What did that include? In addition to a promo copy of the book, I provided a press release with all the detail information on the price, release date, publisher and key points as well as author bio and links to their pages. I included a sample Q & A Sheet.

I pulled out 2-3 sections of the book which connected to trending news stories and how they connect. Then I showed how the author was an expert they could interview or how the book was an important reference tool---going so far as to provide stats and quotes the interviewer could easily pull out for their article or interview.

Did this take time? Absolutely. Did it always pay off. Absolutely not. 

I recently had an interviewer tell me they couldn't be bothered with reviewing my materials because they were sooooo busy (and important) that they didn't have time to look up the material needed to write the story. I had to laugh. 

First, it was their job to do interviews and the necessary research. So I wasn't sure how they performed their job if they were unwilling to do their part. I'm going to give them grace and say maybe they were having a bad day!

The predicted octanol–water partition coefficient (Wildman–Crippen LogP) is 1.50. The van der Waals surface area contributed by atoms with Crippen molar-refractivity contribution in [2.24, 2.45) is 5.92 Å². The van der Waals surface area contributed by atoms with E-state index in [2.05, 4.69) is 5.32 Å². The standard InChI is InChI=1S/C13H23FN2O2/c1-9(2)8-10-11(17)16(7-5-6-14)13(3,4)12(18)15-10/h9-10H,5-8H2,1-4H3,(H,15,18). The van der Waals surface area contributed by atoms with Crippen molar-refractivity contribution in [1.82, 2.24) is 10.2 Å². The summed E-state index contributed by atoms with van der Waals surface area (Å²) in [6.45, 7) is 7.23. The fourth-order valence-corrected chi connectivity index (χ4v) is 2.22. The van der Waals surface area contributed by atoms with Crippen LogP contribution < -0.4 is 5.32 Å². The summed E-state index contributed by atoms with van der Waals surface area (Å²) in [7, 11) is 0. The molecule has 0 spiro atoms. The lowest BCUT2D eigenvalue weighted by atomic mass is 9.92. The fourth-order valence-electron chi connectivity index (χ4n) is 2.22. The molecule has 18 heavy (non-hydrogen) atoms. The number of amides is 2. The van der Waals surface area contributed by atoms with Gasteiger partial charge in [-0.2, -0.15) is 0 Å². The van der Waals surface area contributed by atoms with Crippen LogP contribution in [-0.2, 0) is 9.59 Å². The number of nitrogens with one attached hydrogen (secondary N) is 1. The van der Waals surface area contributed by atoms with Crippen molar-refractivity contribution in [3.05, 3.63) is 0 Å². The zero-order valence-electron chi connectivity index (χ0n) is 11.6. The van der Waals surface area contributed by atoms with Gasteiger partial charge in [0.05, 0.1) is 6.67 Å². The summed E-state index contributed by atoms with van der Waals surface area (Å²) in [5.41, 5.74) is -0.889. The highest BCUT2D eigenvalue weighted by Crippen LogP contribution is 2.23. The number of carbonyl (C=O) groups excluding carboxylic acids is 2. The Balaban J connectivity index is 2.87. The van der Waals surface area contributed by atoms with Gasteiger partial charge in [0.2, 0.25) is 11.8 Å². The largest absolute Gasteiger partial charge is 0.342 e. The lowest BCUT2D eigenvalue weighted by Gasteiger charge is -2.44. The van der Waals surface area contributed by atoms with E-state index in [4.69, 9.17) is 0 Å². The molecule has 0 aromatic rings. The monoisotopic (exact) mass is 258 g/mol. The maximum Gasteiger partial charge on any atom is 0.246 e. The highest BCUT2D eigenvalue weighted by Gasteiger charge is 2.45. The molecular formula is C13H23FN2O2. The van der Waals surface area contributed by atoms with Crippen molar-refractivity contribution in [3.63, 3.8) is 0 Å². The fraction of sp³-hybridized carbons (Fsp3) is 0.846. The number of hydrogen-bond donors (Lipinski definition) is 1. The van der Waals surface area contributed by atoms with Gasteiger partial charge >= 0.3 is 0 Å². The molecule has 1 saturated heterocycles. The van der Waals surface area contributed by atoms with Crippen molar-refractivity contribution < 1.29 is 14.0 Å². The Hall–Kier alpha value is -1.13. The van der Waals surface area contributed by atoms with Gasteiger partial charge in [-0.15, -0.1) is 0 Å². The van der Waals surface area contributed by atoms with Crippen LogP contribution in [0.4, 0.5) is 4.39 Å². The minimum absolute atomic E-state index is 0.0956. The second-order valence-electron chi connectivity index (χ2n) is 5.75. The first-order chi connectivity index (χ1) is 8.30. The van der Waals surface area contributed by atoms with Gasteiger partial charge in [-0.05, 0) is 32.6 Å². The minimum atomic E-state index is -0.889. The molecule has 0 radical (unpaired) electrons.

Second, had they simply opened the attached press release, they would have found that all of the information she had noted she needed for the article was all hand-delivered already for her in the press release. I had already done her work for her. 

I gently let her know that the material she needed was all there...and an interview did result. 

And that is a great reminder of why follow-up phone calls are make sure the recipient not only received, but opened (and read) your email or package. Don't take anything for granted. Follow up.

I will say there have been numerous times that going the extra mile in this way, gave my projects the edge needed for my authors work to be chosen. It sometimes also garnered a kind compliment from the interviewer/editor who most are under fierce deadlines.

I always end by letting them know in what areas the author is an expert and how to contact them.
4. Utilize Your Research to Create a Promotional Article